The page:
This page is part of the web mail archives of SRFI 77 from before July 7th, 2015. The new archives for SRFI 77 contain all messages, not just those from before July 7th, 2015.
William D Clinger wrote:
I think the major difference between us is what we mean by the word "adequate". I want the base language to be adequate to support a portable implementation ofthe full numeric tower.
Would it be correct to say that you want the base language to include all of the tools necessary for building a "full" Scheme? Therefore, since you suspect that R6RS will not mandate the full tower, you want the base language to provide the primitives to implement the full tower.
(I that is the case, I have to say that it I would not have understood that from the SRFI document. Reading it again, the emphasis for the fixnum and flonum routines seems to be on efficiency rather than providing a set of tools for implementing the full tower.)
Okay, that's reasonable and consistent. But where does it end? A "full" Scheme should have some kind of string ports; should the base language expose the reader suffiently to allow these to be implemented? A full Scheme should have vector-map, but in many implementations, this cannot be implemented efficiently in Scheme; should it be part of the base language?
> I don't fully understand what > you mean by adequate, because I don't think you have > yet explained yourself. I want the base language to be a minimal Scheme that is still useful. This primarily to make it easy to teach and learn.This is not so well defined, I acknowledge. Possibly the minimal Scheme that is still useful has symbols, exact integers, lists, lambda, define, apply, map, for-each, call-with-current-continuation, error handlers, and that's all. Perhaps you add characters and strings. Perhaps you add vectors. Perhaps you make it all of R5RS but not much more. Perhaps you only include what's necesary to run the code in "The Little Schemer" and "The Seasoned Schemer".
Literal constants in programs are a problem. Perhaps you include all of them in the base language, but do not define any procedures on them (e.g., I can read a flonum, but I cannot do anything useful with it). Perhaps when you import a library module that defines a read that recognizes flonums, you signal to the program reader that it too should recognize flonums.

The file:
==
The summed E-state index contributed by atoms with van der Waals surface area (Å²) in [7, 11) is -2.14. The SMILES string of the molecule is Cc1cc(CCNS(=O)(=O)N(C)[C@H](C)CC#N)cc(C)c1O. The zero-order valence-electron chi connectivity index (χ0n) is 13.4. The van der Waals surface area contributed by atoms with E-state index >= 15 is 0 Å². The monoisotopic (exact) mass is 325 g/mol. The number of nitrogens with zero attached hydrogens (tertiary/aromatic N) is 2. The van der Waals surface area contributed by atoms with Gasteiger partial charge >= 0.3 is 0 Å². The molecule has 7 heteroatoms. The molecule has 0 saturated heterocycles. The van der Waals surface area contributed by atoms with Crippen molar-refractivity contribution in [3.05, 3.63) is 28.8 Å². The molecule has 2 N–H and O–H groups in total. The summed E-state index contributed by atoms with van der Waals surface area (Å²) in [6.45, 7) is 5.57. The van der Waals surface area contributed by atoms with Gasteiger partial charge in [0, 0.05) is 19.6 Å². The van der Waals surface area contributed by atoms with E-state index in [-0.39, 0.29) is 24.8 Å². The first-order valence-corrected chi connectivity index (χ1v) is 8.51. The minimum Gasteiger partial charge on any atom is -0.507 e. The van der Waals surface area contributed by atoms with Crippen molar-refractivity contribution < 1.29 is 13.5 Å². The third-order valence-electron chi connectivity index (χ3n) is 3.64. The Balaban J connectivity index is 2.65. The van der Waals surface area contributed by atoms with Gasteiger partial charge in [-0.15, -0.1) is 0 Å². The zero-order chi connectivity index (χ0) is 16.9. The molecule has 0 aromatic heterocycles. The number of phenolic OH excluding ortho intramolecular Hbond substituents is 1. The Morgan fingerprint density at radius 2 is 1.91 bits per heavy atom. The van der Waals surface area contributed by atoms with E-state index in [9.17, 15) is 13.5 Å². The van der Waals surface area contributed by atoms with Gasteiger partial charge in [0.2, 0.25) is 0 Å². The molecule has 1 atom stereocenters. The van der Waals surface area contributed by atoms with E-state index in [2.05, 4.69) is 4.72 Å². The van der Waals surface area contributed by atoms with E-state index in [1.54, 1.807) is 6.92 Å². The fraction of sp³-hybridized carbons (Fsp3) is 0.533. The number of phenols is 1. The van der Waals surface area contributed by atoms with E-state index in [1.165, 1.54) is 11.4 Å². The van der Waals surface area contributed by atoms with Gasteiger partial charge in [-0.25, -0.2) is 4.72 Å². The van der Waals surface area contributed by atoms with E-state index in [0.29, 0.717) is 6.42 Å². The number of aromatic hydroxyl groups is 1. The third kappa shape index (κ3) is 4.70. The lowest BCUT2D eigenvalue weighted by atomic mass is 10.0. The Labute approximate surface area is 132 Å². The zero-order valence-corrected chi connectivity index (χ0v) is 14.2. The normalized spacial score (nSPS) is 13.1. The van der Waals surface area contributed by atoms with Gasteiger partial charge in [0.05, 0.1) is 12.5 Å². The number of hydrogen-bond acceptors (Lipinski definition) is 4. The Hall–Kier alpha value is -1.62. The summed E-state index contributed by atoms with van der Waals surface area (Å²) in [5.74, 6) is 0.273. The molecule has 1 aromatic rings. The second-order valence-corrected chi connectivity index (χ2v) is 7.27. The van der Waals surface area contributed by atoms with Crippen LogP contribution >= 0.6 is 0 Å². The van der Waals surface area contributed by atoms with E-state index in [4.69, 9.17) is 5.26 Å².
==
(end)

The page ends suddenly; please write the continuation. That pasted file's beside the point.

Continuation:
I am not against including the tools in R6RS, but they should be pushed off into the library. I think a good example of what I want is <complex.h> in C99. You cannot write this is "base C99" (the langauge part of C99 plus, say, <float.h>), so it has to be provided by the implementor. I would not object to the fixnum or flonum parts of SRFI-77 if they were available as a library module.
Nothing in SRFI-77 even suggests that implementations are forbidden to support exact integers beyond the fixnum range in their base.
SRFI-77 is fine. However, in your email you suggested that requiring "only the fixnum/flonum foundation" in the base language was attractive. I think the minimum you have to include is exact integers "large enough to index any list, string, or vector that can be created" along with arithmetic operations on these exact integers. Do you disagree?
From this, I think you either (a) define only the fixnum foundation and either make fixnums long enough or lists, strings, and vectors short enough that they are adequate for indexing or (b) allow fixnums and bignums and define generic arithmetic operations on them.
I find (a) unnecessarily restrictive. I prefer (b).
What we have to worry about are the systems that provide nothing beyond modular arithmetic and flonums. Some implementors of those systems have told me they do not want to support unlimited precision integer arithmetic in their base language. SRFI-77 was designed to make it possible to write portable code that uses the full tower even in systems whose implementors don't want to bother with it. All the implementors have to provide is the fixnum/flonum base, and virtually all of them can do that with little or no extra effort.
Let's consider a programmer that needs to use the full tower and three implementions:
(a) One that supports the full tower natively.(b) One that supports only fixnums and flonums natively, but supports SRFI-77 and uses your code.
(c) One that supports only fixnums and flonums natively, does not support SRFI-77, but does have generic R5RS arithmetic. The programmer can then (define fx+ +), etc., and use your code.
Can a program distinguish (a) and (b)? Should it be able to distinguish (a) and (b)? How?
Are (b) and (c) different except in terms of efficiency? That is, are the fixnum and flonum parts of SRFI-77 anything more than the specification of the interface of your code with a Scheme implementation?
Perhaps SRFI-77 should be split in two; the flonum and fixnum parts would be one SRFI, primarily of interest to implementors who wish to use your code, and the exact and inexact parts would the other, primarily of interest to programmers.
Regards, Alan -- Dr Alan Watson Centro de Radioastronomía y Astrofísica Universidad Astronómico Nacional de México